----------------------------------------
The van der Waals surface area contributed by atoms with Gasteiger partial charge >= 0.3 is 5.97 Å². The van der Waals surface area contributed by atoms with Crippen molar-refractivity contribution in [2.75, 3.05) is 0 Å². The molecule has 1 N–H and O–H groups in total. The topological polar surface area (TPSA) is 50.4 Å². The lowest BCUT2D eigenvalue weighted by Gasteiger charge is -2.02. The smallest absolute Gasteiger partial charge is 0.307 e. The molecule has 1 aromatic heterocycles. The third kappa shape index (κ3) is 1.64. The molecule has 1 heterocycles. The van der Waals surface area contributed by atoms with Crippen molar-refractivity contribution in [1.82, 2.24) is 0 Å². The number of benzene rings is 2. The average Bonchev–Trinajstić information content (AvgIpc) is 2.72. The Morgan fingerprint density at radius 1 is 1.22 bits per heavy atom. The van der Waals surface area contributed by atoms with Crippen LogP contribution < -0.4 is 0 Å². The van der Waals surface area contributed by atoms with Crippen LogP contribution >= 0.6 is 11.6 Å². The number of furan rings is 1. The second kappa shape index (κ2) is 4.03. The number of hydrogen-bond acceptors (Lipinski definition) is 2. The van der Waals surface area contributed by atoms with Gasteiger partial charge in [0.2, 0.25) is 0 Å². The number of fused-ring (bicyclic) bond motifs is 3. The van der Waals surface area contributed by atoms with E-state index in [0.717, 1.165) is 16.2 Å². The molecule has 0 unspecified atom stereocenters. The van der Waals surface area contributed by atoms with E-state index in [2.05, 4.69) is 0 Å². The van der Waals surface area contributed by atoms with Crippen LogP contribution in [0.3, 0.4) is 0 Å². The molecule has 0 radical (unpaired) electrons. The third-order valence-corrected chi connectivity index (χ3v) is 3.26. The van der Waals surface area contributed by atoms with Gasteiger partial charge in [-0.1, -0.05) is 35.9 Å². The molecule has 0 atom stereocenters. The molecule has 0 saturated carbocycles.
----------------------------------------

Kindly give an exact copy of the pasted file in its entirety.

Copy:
The van der Waals surface area contributed by atoms with Gasteiger partial charge >= 0.3 is 5.97 Å². The van der Waals surface area contributed by atoms with Crippen molar-refractivity contribution in [2.75, 3.05) is 0 Å². The molecule has 1 N–H and O–H groups in total. The topological polar surface area (TPSA) is 50.4 Å². The lowest BCUT2D eigenvalue weighted by Gasteiger charge is -2.02. The smallest absolute Gasteiger partial charge is 0.307 e. The molecule has 1 aromatic heterocycles. The third kappa shape index (κ3) is 1.64. The molecule has 1 heterocycles. The van der Waals surface area contributed by atoms with Crippen molar-refractivity contribution in [1.82, 2.24) is 0 Å². The number of benzene rings is 2. The average Bonchev–Trinajstić information content (AvgIpc) is 2.72. The Morgan fingerprint density at radius 1 is 1.22 bits per heavy atom. The van der Waals surface area contributed by atoms with Crippen LogP contribution < -0.4 is 0 Å². The van der Waals surface area contributed by atoms with Crippen LogP contribution >= 0.6 is 11.6 Å². The number of furan rings is 1. The second kappa shape index (κ2) is 4.03. The number of hydrogen-bond acceptors (Lipinski definition) is 2. The van der Waals surface area contributed by atoms with Gasteiger partial charge in [0.2, 0.25) is 0 Å². The number of fused-ring (bicyclic) bond motifs is 3. The van der Waals surface area contributed by atoms with E-state index in [0.717, 1.165) is 16.2 Å². The molecule has 0 unspecified atom stereocenters. The van der Waals surface area contributed by atoms with E-state index in [2.05, 4.69) is 0 Å². The van der Waals surface area contributed by atoms with Crippen LogP contribution in [0.3, 0.4) is 0 Å². The molecule has 0 radical (unpaired) electrons. The third-order valence-corrected chi connectivity index (χ3v) is 3.26. The van der Waals surface area contributed by atoms with Gasteiger partial charge in [-0.1, -0.05) is 35.9 Å². The molecule has 0 atom stereocenters. The molecule has 0 saturated carbocycles.